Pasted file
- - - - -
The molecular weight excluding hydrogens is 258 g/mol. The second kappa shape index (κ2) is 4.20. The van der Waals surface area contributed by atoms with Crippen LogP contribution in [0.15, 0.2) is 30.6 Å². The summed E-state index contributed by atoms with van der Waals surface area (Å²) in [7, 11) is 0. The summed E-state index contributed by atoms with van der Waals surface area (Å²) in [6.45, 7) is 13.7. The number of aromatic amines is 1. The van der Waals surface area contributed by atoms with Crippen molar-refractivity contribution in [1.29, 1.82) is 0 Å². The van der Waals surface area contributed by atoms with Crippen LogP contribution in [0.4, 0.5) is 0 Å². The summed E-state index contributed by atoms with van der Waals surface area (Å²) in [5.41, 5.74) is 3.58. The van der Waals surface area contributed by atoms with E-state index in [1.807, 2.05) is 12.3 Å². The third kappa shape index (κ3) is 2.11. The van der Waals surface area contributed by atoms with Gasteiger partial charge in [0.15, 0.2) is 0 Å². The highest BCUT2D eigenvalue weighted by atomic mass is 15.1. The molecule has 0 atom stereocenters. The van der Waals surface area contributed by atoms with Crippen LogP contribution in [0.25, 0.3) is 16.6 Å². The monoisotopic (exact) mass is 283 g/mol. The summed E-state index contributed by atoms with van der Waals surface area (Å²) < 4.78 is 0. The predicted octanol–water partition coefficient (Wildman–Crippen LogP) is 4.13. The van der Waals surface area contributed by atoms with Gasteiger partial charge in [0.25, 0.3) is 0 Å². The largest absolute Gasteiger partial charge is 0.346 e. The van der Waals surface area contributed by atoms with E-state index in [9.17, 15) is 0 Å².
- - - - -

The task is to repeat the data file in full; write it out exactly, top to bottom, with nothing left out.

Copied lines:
The molecular weight excluding hydrogens is 258 g/mol. The second kappa shape index (κ2) is 4.20. The van der Waals surface area contributed by atoms with Crippen LogP contribution in [0.15, 0.2) is 30.6 Å². The summed E-state index contributed by atoms with van der Waals surface area (Å²) in [7, 11) is 0. The summed E-state index contributed by atoms with van der Waals surface area (Å²) in [6.45, 7) is 13.7. The number of aromatic amines is 1. The van der Waals surface area contributed by atoms with Crippen molar-refractivity contribution in [1.29, 1.82) is 0 Å². The van der Waals surface area contributed by atoms with Crippen LogP contribution in [0.4, 0.5) is 0 Å². The summed E-state index contributed by atoms with van der Waals surface area (Å²) in [5.41, 5.74) is 3.58. The van der Waals surface area contributed by atoms with E-state index in [1.807, 2.05) is 12.3 Å². The third kappa shape index (κ3) is 2.11. The van der Waals surface area contributed by atoms with Gasteiger partial charge in [0.15, 0.2) is 0 Å². The highest BCUT2D eigenvalue weighted by atomic mass is 15.1. The molecule has 0 atom stereocenters. The van der Waals surface area contributed by atoms with Crippen LogP contribution in [0.25, 0.3) is 16.6 Å². The monoisotopic (exact) mass is 283 g/mol. The summed E-state index contributed by atoms with van der Waals surface area (Å²) < 4.78 is 0. The predicted octanol–water partition coefficient (Wildman–Crippen LogP) is 4.13. The van der Waals surface area contributed by atoms with Gasteiger partial charge in [0.25, 0.3) is 0 Å². The largest absolute Gasteiger partial charge is 0.346 e. The van der Waals surface area contributed by atoms with E-state index in [9.17, 15) is 0 Å².